A strange custom of every Communist Party of China leader is for them to come up with their own theory or “ism”. Mao Zedong and Deng Xiaoping had their own respective variations of Socialist theory. Jiang Zemin has his Three Represents. And what about the current Chinese president Hu Jintao? His, just released earlier this year, is often translated as the Eight Dos and Don'ts, or ‘Eight Honors and Eight Shames,’ and emphasizes the moral education of citizens—particularly the young generation—with the basis of conventional moral values like diligence and patriotism. The weirdest part of this theory is that all the Dos and Don'ts are nothing more than common sense and seem unworthy of the overwhelming propaganda in recent days:
Serve, don't disserve the people
Uphold science, don't be ignorant and unenlightened
Work hard, don't be lazy
Be united and help each other, don't benefit at the expense of others
Be honest, not profit-mongering
Be disciplined and law-abiding, not chaotic and lawless
Know plain living and hard struggle, do not wallow in luxuries.
Even an illiterate child, merely by his living experiences, can recognize them as great virtues. So why does the government need to promote them with their utmost exertion? Nowadays you can see almost every government newspaper attaching this slogan at the end of their propaganda articles. Not to mention online news. A search on Google News shows how many news items are using this slogan to ‘elevate’ their news report. With such a broad definition of moral value, which is somehow universally acknowledged, it can be applied to the acts of all citizens, with all their behaviors judged by the Eight Dos and Don'ts standard.
It seems all students, police and workers have begun guiding their life and work by these principles overnight. Indeed, as these values shift onto the internet, the patriotic nature of the campaign has become increasingly clear with a growing number of websites being closed, BBS posts being deleted and bloggers self-censoring, all in the name of ‘honor’ and from fear of being seen as disobedient of the government.
And are the citizens really listen to such empty talks? Probably not. Mostly they choose to praise it superficially but ignore it practically. A common joke on schoolyards across the nation now is the phrase ‘Hu says eight rules’ (胡说八道), a euphemism for saying something silly or not making sense.
Even the government itself can't obey it. An evidence can be illustrated with photos like these taken from the official press and showing a sharp comparison with the original principle ‘know plain living and hard struggle, do not wallow in luxuries.': the most luxurious district government in the world, in Henan province—one of China's poorest—with a magnificent garden of beautiful scenery and an artificial lake.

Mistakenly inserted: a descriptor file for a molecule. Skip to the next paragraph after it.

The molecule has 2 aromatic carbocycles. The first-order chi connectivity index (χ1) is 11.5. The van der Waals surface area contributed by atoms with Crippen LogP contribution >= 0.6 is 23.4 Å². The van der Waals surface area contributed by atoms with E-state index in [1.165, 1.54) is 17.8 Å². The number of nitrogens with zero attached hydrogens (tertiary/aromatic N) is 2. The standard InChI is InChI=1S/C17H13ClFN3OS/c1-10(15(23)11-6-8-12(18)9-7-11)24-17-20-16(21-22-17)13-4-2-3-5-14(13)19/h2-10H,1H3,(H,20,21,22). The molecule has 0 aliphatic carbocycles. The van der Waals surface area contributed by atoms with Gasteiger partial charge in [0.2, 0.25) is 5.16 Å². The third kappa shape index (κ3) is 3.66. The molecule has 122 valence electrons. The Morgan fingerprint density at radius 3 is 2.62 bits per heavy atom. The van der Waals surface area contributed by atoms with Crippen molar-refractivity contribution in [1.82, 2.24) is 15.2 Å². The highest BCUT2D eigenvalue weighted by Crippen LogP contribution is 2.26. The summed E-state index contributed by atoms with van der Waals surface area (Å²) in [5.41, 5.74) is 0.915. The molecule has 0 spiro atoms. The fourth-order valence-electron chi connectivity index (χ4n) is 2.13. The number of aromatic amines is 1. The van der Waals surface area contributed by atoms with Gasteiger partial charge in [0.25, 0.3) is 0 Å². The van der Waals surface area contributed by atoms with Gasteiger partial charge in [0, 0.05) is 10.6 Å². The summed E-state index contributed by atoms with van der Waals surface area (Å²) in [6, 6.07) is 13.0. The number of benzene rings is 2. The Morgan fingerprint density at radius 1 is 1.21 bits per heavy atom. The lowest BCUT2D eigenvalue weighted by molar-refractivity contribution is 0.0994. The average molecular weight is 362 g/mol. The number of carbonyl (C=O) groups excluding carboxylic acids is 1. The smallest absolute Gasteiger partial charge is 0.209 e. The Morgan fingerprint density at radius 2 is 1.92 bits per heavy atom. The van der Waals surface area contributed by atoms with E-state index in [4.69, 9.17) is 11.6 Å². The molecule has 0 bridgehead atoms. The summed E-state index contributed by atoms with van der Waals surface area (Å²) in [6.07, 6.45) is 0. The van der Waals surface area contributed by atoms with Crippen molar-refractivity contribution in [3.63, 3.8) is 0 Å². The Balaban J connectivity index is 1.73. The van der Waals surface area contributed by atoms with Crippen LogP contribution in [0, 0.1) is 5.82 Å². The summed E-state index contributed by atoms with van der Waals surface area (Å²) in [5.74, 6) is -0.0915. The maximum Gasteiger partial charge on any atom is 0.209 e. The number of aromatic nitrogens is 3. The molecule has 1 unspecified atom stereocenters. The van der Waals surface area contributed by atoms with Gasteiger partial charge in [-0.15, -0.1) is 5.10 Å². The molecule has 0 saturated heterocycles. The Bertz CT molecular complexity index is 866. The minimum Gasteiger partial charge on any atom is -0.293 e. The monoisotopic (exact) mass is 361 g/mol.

Supergirl (超级女声), the Chinese version of American Idol, was recently struck out against quite vocally by Liu Zhongde (刘忠德), former head of the central government's Department of Culture. In an interview translated by Joel Martinsen from Chinese media research blog Danwei, Liu refers to the program—which in using viewers’ votes to choose a winner led many to see it as a case study for direct elections—as poison and calls for its termination. Although the Superboy version has since been cancelled, auditions for a second round of Supergirl began earlier this month, perhaps an indication that public demand and not political ideology call the shots in Chinese society today.
The Wu Zuolai blogger shares some thoughts:
For the internet community, teasing the powerful seem to be a common source of joy and fun regardless of nationalities and cultures. For Americans it's to make fun of Bush and for Chinese it's to adapt the latest solemn slogan. Many adapted versions of the Eight Dos and Don'ts have popped up recently (zh), some funny, some ironic, some quite mean. There's even a version for bloggers now, from the research team at Bokee, one of the leading BSPs in China:
Advocate the order of Internet, don't disturb the order.
Freedom and sharing of Internet, not copy and hegemony.
Be creative on Internet, not addictive to it.
Speak right language to communicate, don't abuse language.
Be honest and trustworthy, not selling oneself to benefits.
Surf the net civilized and obey the law, don't cheat and break the law.
Be a good netzien and well-behaved blogger, not a gangster-like netizen and bad blogger.
However, to be a member in the communist party or a government official one can not avoid such thing. The internet not only gives birth to satirical pieces but also serves as a guide for everyone to use ‘The Eight’ in their news reports, essays, public speeches and even offers a method to memorize these lengthy slogans in under three minutes (zh). Hence everyone can see how the serious moral education has been playfully turned into a superficial ceremony by the creative netizens.
Shortly after this campaign was announced, Wang Xiaofeng, blogger of the hugely popular entertainment blog Massage Milk without explanation or the least bit of irony stopped writing posts of his own altogether and began pasting articles on raising farm animals and the various properties of natural gasses in Chinese, Russian and German until this short notice towards the end of April:
Then nothing but more borrowed socialist content straight until earlier this week when Wang wrote a short request asking for all bloggers planning to link to his site to both note clearly sources and authors, and to delete all links to any previous posts, as Wang himself had already taken them down. The facade, although both impressive and hilarious in and of itself, seems to be losing ground to his even funnier natural state as the past few days have seen a series of well-chosen news releases illustrating various governmental hypocrisies and not-so-subtly mocking the new campaign.